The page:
With nominations now closed for the May 19 presidential election in Iran, the likely shape of the contest is beginning to emerge.
Economic issues are likely to be the main sparring ground for the reformist and conservative candidates, reads an article published by Forbes.
A total of 1,636 candidates have registered to run, but the Guardians Council, which vets all candidates, is likely to disqualify the vast majority of them.
The key test will be whether it chooses to block any of the more prominent figures from running. The final slate of candidates is expected to be revealed on April 26 or 27.
The main contenders can be roughly divided up into reformists such as President Hassan Rouhani and conservative or principlist candidates such as Ebrahim Raiesi, a former prosecutor-general and current custodian of the Imam Reza (PBUH) shrine in Mashhad.
Alongside those two frontrunners, on the reformist slate are First Vice President Es’haq Jahangiri, who is thought to have registered as a fallback option in case Rouhani is barred from competing by the Guardians Council.
Other principlist candidates include former president Mahmoud Ahmadinejad, who is widely tipped to be blocked by the council, his former vice president, Hamid Baqaei, and Tehran’s Mayor Mohammad Baqer Qalibaf.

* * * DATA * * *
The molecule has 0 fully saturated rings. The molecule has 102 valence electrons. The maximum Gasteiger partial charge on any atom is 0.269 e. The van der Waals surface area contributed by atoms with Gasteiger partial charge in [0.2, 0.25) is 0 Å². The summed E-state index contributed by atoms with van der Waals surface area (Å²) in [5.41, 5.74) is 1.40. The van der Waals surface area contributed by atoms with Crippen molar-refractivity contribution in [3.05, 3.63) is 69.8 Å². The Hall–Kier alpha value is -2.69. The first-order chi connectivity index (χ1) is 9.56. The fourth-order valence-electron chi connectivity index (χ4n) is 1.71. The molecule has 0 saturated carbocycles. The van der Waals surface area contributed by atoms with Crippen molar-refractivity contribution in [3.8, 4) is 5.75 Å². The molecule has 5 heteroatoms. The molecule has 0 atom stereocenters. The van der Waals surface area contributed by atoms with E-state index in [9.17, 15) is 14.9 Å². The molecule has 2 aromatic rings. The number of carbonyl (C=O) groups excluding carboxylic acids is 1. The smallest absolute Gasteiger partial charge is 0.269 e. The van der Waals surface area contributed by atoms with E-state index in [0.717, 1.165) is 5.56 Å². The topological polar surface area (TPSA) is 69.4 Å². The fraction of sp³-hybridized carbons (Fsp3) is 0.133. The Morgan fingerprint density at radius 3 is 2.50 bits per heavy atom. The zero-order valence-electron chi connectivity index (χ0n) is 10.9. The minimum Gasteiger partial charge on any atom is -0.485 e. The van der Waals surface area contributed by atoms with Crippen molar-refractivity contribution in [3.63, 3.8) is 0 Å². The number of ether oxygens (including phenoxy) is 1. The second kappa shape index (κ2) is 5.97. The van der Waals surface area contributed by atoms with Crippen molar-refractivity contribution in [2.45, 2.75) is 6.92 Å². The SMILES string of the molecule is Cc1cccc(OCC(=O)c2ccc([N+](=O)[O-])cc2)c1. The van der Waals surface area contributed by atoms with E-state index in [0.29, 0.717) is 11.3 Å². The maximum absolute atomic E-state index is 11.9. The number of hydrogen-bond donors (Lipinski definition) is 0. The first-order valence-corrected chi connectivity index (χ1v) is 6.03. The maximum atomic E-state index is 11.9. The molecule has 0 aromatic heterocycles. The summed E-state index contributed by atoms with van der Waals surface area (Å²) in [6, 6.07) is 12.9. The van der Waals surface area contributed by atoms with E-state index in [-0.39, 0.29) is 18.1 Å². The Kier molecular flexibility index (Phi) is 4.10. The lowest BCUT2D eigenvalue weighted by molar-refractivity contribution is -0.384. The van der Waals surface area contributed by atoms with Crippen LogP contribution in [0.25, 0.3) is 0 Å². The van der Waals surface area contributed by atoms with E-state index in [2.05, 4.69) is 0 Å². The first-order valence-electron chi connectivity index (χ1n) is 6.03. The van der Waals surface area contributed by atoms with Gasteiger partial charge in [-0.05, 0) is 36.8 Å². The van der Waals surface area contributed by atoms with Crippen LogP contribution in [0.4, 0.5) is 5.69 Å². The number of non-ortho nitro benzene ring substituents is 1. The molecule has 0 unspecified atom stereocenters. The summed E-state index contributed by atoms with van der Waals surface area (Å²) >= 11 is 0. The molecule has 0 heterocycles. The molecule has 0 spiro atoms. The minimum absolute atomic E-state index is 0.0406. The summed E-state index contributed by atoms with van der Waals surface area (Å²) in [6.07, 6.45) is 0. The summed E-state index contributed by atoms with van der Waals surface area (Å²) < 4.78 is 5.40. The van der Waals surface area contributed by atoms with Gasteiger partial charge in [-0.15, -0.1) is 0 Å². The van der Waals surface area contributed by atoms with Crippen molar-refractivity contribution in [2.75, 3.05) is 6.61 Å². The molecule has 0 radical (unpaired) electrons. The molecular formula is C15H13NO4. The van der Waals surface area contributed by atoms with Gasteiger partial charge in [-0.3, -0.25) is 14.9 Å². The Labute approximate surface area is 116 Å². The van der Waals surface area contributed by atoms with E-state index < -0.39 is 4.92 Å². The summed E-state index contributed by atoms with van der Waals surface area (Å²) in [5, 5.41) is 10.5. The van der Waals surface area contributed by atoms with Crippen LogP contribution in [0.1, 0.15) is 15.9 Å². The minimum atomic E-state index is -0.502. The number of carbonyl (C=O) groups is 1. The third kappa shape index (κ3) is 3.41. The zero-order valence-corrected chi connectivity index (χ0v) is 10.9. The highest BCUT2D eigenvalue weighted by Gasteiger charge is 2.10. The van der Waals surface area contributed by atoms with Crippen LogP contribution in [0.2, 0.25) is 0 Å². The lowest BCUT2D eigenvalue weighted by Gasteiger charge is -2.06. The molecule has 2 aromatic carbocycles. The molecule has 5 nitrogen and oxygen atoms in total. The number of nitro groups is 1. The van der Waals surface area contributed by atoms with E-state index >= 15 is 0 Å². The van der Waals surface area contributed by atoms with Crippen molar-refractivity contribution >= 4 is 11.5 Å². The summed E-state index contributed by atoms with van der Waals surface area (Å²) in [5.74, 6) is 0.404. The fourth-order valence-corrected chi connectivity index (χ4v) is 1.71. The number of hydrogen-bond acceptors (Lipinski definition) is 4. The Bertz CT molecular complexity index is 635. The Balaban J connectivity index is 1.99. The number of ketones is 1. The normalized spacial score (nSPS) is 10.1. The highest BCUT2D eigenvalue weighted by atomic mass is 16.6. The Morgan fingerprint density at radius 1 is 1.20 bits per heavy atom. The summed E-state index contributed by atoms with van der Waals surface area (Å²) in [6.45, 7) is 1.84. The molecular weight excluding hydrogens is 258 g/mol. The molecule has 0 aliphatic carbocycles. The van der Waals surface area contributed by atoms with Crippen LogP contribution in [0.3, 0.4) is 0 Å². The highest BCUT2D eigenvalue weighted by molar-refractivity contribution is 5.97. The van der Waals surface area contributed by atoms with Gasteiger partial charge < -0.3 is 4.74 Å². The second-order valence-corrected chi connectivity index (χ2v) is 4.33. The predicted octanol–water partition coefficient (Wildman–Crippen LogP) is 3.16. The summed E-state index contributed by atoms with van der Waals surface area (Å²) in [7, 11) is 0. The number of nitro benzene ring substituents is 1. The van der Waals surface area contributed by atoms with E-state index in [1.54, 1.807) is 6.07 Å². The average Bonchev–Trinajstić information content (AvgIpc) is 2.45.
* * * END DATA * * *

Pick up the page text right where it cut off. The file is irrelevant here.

The economy is likely to be the most pressing theme in the campaign, which will officially run from April 28 to May 17. In particular, much of the debate is likely to focus on the gains–or lack of them–to have come as a result of the nuclear agreement Iran signed with the US and other world powers in July 2015.
A rebound in economic growth and reining in the runaway inflation inherited from the previous administration are considered to be the main achievements of the Rouhani administration.
Not to mention the 2015 nuclear deal, which led to the lifting of sanctions the following year and opened Iran’s economy to the world.
Nonetheless, Iran’s foreign trade still remains impeded by remaining US sanctions, mainly pertaining to the banking sector.
According to the Central Bank of Iran’s latest report, the Iranian economy grew 11.9% during the three quarters of the last Iranian year (started March 20, 2016).
Without taking the oil sector into account, the growth rate stands at 1.9%, the report shows.
The oil sector expanded 65.4%, thanks to ramped up crude production and increased exports following the lifting of sanctions.
The sectors of agriculture, industries, mining and services grew by 4.2%, 5.8%, 0.2% and 2.4% respectively while construction saw a negative growth of 17.1% during the nine months.
Iran’s inflation rate went below 10% for the rolling year ending June 20. This was the first time the country was experiencing single-digit inflation in about a quarter century.